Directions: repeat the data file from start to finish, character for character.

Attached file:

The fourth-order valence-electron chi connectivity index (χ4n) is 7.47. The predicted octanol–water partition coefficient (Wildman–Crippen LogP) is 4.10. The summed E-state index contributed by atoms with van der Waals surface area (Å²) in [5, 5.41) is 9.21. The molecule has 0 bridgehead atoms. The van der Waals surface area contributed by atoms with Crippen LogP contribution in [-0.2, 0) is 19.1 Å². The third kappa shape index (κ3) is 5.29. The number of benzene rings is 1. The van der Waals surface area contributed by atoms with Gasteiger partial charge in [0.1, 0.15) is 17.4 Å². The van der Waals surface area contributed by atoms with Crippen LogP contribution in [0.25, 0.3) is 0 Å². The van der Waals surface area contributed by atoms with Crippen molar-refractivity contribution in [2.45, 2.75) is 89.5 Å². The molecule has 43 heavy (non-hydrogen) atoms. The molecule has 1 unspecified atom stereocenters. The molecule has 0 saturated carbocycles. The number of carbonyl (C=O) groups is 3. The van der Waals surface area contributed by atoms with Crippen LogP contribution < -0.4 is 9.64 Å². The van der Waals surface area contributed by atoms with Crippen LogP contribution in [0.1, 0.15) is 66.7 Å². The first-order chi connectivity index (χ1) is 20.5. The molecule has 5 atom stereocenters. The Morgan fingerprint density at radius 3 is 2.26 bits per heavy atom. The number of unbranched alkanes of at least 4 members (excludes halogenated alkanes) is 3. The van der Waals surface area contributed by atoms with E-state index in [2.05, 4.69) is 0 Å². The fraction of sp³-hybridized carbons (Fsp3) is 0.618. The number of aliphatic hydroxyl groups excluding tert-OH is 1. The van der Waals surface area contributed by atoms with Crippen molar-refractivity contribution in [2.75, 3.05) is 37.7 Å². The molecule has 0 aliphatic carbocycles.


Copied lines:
The fourth-order valence-electron chi connectivity index (χ4n) is 7.47. The predicted octanol–water partition coefficient (Wildman–Crippen LogP) is 4.10. The summed E-state index contributed by atoms with van der Waals surface area (Å²) in [5, 5.41) is 9.21. The molecule has 0 bridgehead atoms. The van der Waals surface area contributed by atoms with Crippen LogP contribution in [-0.2, 0) is 19.1 Å². The third kappa shape index (κ3) is 5.29. The number of benzene rings is 1. The van der Waals surface area contributed by atoms with Gasteiger partial charge in [0.1, 0.15) is 17.4 Å². The van der Waals surface area contributed by atoms with Crippen LogP contribution in [0.25, 0.3) is 0 Å². The van der Waals surface area contributed by atoms with Crippen molar-refractivity contribution in [2.45, 2.75) is 89.5 Å². The molecule has 43 heavy (non-hydrogen) atoms. The molecule has 1 unspecified atom stereocenters. The molecule has 0 saturated carbocycles. The number of carbonyl (C=O) groups is 3. The van der Waals surface area contributed by atoms with Crippen LogP contribution < -0.4 is 9.64 Å². The van der Waals surface area contributed by atoms with Crippen LogP contribution in [0.1, 0.15) is 66.7 Å². The first-order chi connectivity index (χ1) is 20.5. The molecule has 5 atom stereocenters. The Morgan fingerprint density at radius 3 is 2.26 bits per heavy atom. The number of unbranched alkanes of at least 4 members (excludes halogenated alkanes) is 3. The van der Waals surface area contributed by atoms with E-state index in [2.05, 4.69) is 0 Å². The fraction of sp³-hybridized carbons (Fsp3) is 0.618. The number of aliphatic hydroxyl groups excluding tert-OH is 1. The van der Waals surface area contributed by atoms with Crippen molar-refractivity contribution in [2.75, 3.05) is 37.7 Å². The molecule has 0 aliphatic carbocycles.